The emergence of All Progressives Congress (APC) which was recently formed by opposition parties to capture power from the ruling PDP, must have naturally elicited euphoria among supporters of the rival parties. On my part, however, I welcome the formation of APC with cautious or guarded optimism. While there is the desire for change in 2015, the questions we need to ask are: what is the extent of the commitment of the opposition leaders to democratic values and principle? Can they morally attack the PDP for lack of commitment to democratic principles while they themselves are tarred with the same brush? Are these opposition leaders morally in a better position to lecture us on democracy and justice when they have obvious chinks on their armour? Any politician or party that takes the moral high ground must demonstrate better standard of democratic practice.
As a CPC sympathizer, I am not too comfortable with the kind of complacency being displayed by the leaders of our party at a time there are serious internal challenges of unity. Can the party go into a merger as a weak partner? Can the contempt for voter sovereignty help the party rebuild itself and regain the momentum of enormous goodwill that initially greeted the formation of the CPC in 2010? How long can the party leaders continue to pretend that all is well when, in reality, there are serious internal problems?
One of the CPC leaders, AlhajiKanti Bello, recently dismissed the relevance of other parties, especially the ANPP in bringing the merger into being. He told the BBC Hausa Service that whether the ANPP joined or not, they had gone too far with the merger plan to give a thought to that issue. He was openly not even ready to recognize the relevance of ANPP, despite the fact the party controls three states - Zamfara, Yobe and Borno. Perhaps Kanti Bello forgot that CPC has only Nassarawa State , which it won by sheer accident and not because of any effective strategy or campaign. The way Kanti Bello arrogantly dismissed ANPP shocked many keen political observers who wondered how a leader could speak so tactlessly at a point the opposition needed to be formidably united.
Unfortunately, General Buhari is still surrounded by politicians that lack the gumption to appreciate the imperative of unity and voter sovereignty. Whenever these CPC leaders speak, they leave you with the impression as if the people need them more than they need the people. Such myth of indispensability has only added to the internal crisis of unity and lack of internal democracy.
Kanti Belo was once an ally of General Buhari but abandoned him to pitch his tent with the late President Umaru Yar' Adua when he became the presidential candidate of the PDP in 2007. He opportunistically joined the PDP and deserted Buhari. When he became a victim of the Katsina PDP intrigues and lost his senatorial seat to CPC, Bello returned to General Buhari to regain relevance. It is disturbing to see how politicians are using the General for private political advantage. General Buhari's greatest political strength is his tested integrity, a quality you cannot find among the noise makers around him.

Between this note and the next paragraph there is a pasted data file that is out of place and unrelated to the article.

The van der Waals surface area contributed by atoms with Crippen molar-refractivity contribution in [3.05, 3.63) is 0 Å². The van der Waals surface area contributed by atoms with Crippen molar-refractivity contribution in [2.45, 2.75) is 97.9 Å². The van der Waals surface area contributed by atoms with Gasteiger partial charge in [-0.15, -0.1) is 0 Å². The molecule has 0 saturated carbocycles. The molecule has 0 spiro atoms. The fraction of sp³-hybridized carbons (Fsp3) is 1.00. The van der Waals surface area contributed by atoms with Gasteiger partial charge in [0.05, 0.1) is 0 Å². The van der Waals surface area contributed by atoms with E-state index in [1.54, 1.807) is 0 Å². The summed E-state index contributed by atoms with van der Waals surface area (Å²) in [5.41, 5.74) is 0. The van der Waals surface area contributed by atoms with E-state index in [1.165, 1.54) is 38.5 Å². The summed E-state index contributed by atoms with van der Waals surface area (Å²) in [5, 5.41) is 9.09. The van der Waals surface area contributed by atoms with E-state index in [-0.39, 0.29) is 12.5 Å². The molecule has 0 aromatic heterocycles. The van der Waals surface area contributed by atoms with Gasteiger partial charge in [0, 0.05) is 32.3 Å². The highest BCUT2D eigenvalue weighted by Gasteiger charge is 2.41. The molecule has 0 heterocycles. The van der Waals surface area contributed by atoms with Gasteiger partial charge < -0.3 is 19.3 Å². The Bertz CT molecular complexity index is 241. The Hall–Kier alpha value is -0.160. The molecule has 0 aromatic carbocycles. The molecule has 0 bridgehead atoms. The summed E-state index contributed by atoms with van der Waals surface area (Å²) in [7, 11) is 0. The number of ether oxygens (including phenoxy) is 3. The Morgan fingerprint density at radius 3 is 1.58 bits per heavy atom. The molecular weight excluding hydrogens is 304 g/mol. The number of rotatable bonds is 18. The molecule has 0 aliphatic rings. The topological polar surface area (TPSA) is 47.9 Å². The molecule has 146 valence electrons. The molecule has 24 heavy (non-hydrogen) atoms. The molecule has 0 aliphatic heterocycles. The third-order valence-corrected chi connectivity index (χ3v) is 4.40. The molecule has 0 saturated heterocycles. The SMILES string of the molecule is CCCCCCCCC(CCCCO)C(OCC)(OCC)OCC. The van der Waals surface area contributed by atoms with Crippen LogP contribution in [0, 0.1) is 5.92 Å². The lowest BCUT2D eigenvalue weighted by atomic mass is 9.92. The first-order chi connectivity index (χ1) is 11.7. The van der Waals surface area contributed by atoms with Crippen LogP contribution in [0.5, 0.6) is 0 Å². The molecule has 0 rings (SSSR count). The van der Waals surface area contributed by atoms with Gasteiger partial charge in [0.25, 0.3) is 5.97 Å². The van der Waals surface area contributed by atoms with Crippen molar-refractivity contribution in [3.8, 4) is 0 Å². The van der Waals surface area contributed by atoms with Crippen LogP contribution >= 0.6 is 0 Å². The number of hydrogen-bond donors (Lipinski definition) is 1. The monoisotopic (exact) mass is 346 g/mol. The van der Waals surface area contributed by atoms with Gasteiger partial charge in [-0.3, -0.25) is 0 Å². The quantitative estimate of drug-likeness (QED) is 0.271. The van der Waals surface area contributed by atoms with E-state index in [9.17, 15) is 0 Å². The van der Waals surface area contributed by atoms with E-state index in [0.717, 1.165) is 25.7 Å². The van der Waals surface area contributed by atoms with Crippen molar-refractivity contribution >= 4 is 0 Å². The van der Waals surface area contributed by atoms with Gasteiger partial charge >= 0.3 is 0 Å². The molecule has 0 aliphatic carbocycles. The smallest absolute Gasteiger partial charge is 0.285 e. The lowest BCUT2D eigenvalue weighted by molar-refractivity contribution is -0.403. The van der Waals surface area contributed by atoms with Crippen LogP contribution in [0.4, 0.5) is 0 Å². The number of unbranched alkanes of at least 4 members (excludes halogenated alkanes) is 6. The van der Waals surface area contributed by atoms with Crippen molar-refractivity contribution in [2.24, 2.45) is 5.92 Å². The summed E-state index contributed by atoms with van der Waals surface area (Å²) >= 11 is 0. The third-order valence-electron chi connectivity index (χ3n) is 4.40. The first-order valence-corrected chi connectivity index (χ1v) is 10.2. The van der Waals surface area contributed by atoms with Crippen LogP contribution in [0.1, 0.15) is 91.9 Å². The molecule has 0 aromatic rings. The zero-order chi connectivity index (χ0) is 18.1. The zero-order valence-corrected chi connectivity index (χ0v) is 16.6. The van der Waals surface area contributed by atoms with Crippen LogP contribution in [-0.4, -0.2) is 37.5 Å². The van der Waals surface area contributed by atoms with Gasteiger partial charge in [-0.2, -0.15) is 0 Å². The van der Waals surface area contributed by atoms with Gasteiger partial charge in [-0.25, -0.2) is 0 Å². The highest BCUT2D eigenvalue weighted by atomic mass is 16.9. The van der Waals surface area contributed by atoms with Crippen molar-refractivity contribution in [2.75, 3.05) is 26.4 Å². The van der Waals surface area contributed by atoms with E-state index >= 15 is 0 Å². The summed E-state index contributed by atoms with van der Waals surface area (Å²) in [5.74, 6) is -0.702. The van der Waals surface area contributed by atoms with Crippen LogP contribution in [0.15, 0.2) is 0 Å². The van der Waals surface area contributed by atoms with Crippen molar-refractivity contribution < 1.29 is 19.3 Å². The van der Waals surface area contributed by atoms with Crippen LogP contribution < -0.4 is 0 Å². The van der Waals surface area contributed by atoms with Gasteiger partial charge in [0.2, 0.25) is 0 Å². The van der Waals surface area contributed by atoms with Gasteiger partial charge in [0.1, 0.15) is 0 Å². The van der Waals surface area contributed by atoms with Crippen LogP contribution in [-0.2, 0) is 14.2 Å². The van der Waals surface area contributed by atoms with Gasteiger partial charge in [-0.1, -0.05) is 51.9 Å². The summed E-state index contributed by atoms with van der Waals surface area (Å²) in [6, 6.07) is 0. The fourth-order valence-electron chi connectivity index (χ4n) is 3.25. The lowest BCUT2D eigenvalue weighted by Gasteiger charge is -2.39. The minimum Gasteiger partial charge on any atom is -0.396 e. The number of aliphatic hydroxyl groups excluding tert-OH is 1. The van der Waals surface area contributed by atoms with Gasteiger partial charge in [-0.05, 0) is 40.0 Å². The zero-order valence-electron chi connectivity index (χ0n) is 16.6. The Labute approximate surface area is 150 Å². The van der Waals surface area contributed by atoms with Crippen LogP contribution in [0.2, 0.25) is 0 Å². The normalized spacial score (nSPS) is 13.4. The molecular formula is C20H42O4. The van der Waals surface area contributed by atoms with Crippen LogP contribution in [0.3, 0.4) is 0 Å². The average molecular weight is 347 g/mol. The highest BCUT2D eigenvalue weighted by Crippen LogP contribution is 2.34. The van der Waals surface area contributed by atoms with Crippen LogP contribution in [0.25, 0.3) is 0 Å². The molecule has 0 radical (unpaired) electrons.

My main worry, however, is that the opportunists around the General are largely responsible for the seemingly interminable internal crisis of unity currently rocking the CPC. This clique, which has become the real power behind the throne, is selflessly manipulating Buhari to endorse unjust policies that ultimately destroy internal unity. How can the General allow his name to be used to impose injustice on the voters? Once you take away the freedom of choice, democracy is clinically dead!
In the 2011 general elections, the CPC could have captured a reasonable number of states to become a formidable opposition party. It lost that opportunity because of the imposition and substitution of candidates, a policy that has no place in democratic practice. A clique within the party rammed this injustice down the throat of General Buhari. This clique grew too powerful to the extent that Buhari himself appears helpless to check their excesses, despite the obvious harm they have been causing the party.
Rather than blaming the PDP, the internal problems of the CPC are self-inflicted. Once party leaders abandon justice for the sake of selfish reasons, they automatically put the party at the risk of division and make it weaker. The ACN is today calling the shot as the leader of the opposition in Nigeria. It controls five states of the South West while CPC controls only Nassarawa, which it got by chance.
The imposition and substitution of candidates was responsible for weakening the CPC political control. Because the clique around Buhari has become too powerful, fellow party members had to watch helplessly as the party was rapidly alienated from the people, thanks to the unpopular policy of imposing candidates on the voters. Rejecting the voters' right to elect their leaders freely is the greatest danger to the unity of any party.
Opposition merger may appear a good development, but the biggest challenge is the ability of its leaders to respect the rights of the voters to elect whoever they want. The will of the people cannot and should not be replaced by the interest of any party oligarchy.
-Mashi, a democracy activist wrote from 56, Janet Akinrinade street, Jabi Abuja